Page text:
Tuesday, October 11, 2011

Up Your Nose with a Rubber Hose

I don't know if any others will remember that common play yard threat which we threw around in my youth. I never expected for it to actually happen to me by someone I love, or that I would perform the same upon another.

But happen it did! My husband and I were receiving our Missionary Medical Intensive training and as it would be, we were often one another's lab partners. We had lab work most of the afternoons and would practice the procedures we had been taught.

It started out lame enough, taking histories, blood pressure and such. Then we began injections and stitches and other procedures.

One morning we were taught how to make our own NG feeding tubes out of IV tubing. OK cool! This procedures is needed to be able to feed patients who are unable to self feed. Or to give meds without an IV. It involves plastic IV tube about a meter long which is placed in the nostril, fed down the throat, carefully avoiding the lungs, and on into the stomach. Then one can begin feeding with a syringe through the tube, directly into the stomach.

It is not that complicated and many parents learn to put them in for their children, but one does need practice and to learn how to avoid the lungs. So...

Yeah, there I was, head tilted back as my loving husband held a long plastic tube which he intended to place 'up my nose'. And I was going to allow him to do so. I began to practice my Lamaze breathing which I remembered from labor! You girls know, pick a focal point, breath slowly ...basically, zone out!

It was not so bad. He did it quickly and correctly as he does most things. He is a quick study and very confident and unafraid to try new things. My husband can do just about anything he sets his mind to. Later, in the jungle, this would be invaluable in our small dispensary. He has delivered over 50 babies, placed many stitches, removed arrows from people, placed feeding tubes, catheters, pulled teeth, done biopsies, and even helped with an amputation.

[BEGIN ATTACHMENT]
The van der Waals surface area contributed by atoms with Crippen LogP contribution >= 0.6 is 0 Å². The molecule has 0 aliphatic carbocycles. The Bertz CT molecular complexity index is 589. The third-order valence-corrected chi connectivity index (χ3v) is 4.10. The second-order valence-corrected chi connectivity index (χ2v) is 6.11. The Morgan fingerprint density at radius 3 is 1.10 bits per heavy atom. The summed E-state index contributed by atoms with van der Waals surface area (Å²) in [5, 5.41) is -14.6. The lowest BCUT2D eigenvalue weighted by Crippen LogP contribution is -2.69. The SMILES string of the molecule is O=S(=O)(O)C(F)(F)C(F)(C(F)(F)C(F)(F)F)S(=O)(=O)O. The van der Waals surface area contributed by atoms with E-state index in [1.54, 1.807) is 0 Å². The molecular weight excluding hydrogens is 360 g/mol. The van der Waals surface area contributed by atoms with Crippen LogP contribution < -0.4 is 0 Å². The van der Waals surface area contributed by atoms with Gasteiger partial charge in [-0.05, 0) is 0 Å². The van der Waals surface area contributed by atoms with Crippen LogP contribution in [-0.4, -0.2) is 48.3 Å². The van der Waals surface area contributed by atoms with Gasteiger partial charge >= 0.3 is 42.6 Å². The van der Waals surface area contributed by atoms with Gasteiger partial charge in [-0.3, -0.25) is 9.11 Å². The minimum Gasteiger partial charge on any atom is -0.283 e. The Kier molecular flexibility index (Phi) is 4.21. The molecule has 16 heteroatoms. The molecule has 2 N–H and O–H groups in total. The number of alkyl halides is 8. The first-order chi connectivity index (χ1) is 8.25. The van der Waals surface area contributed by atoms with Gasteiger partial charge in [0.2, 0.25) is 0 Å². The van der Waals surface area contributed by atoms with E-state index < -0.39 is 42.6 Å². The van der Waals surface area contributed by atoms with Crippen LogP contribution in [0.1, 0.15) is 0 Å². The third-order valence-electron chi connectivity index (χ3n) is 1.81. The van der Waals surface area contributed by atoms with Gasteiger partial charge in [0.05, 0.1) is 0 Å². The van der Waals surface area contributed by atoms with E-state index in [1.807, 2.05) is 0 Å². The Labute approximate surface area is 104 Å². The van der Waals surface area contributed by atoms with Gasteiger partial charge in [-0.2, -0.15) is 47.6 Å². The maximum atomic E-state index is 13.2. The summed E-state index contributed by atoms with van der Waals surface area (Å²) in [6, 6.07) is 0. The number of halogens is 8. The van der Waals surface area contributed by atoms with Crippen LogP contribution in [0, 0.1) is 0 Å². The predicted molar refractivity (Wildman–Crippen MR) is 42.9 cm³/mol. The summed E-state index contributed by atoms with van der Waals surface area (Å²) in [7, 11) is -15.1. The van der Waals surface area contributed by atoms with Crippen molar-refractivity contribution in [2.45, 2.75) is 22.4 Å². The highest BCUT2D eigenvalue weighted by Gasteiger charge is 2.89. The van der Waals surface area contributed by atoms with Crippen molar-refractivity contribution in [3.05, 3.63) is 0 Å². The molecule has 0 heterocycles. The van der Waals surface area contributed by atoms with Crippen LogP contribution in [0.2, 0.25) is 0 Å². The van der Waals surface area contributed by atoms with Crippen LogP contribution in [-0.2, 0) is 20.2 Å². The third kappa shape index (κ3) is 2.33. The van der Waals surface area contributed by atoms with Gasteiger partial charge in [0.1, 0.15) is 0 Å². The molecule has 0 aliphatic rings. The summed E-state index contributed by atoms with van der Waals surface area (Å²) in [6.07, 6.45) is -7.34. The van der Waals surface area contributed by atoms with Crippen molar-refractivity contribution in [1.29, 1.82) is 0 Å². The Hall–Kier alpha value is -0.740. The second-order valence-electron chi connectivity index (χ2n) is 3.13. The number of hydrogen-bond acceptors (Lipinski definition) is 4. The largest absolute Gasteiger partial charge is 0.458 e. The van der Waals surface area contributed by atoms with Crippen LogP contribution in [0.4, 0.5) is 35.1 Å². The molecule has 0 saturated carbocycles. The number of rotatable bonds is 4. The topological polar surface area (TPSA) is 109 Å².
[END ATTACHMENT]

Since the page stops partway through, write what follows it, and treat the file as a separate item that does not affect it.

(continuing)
After he inserted and removed the tube a few times, it was now my turn. I needed to do this as well because I might be alone one day and be required to place a feeding tube in a patient. Or perhaps I would need to place one in my husband, so...

Now he was the one with his head tilted back, great fear in his eyes, as I held the tube and fully intended to place it 'up his nose'. I just wanted to get it over with! Later, in the jungle I did have to do many things, like deliver babies, put in stitches and other medical procedures, I never enjoyed it.

I carefully measured the tubing I would need, cut it off, put in the holes, melt down the sharp edges of the tubing, sterilize, and began to feed the tube up my husbands nostril. He began to gag which is common as one reaches a certain spot. This is helped by having the patient swallow water if able. I offered the water, my husband, pushed my hands aside and continued gagging. Loudly!

Everyone was soon watching us because he was gagging and squirming. So I continued to feed the tube, until...he opened his mouth! The tube was going up the nostril, down the back of his throat and now out of his mouth! Not knowing what else to do, I quickly hauled back on the tube and pulled mightily! It came ripping out. Along with a fair amount of blood and a murderous glare from my husband.

That maneuver became known as the 'Briggs and Stratton' maneuver! You know, how you haul back and pull the rip cord to start a motor? Or lawn mower? It really should not be used to remove an NG tube. The patient would much prefer a calmer removal as there will be less blood involved.

Of course, I still needed to successfully place the NG tube. So we did it again, and again, until it was done properly and I could do it easily. That was not my husband's favorite day of our marriage. Although he had been taught many things in the Marine Corps, Lamaze was not one of them, making it difficult for him to do the 'zoning out' part. All the males seemed to find the procedure much easier to give than to receive.

I am very glad we did learn the procedure as we were able to use it in the jungle for patients who could not eat. I never did need to put another tube up my husbands nose, though, for which I am sure he is most grateful!


Speedy G said...

I think that I would have passed after the first failure... kudo's to Yekwana Man for toughing it out!

Robin said...

What a brave husband to let you practice again after the first try! This made me laugh at the end of long day! Thanks!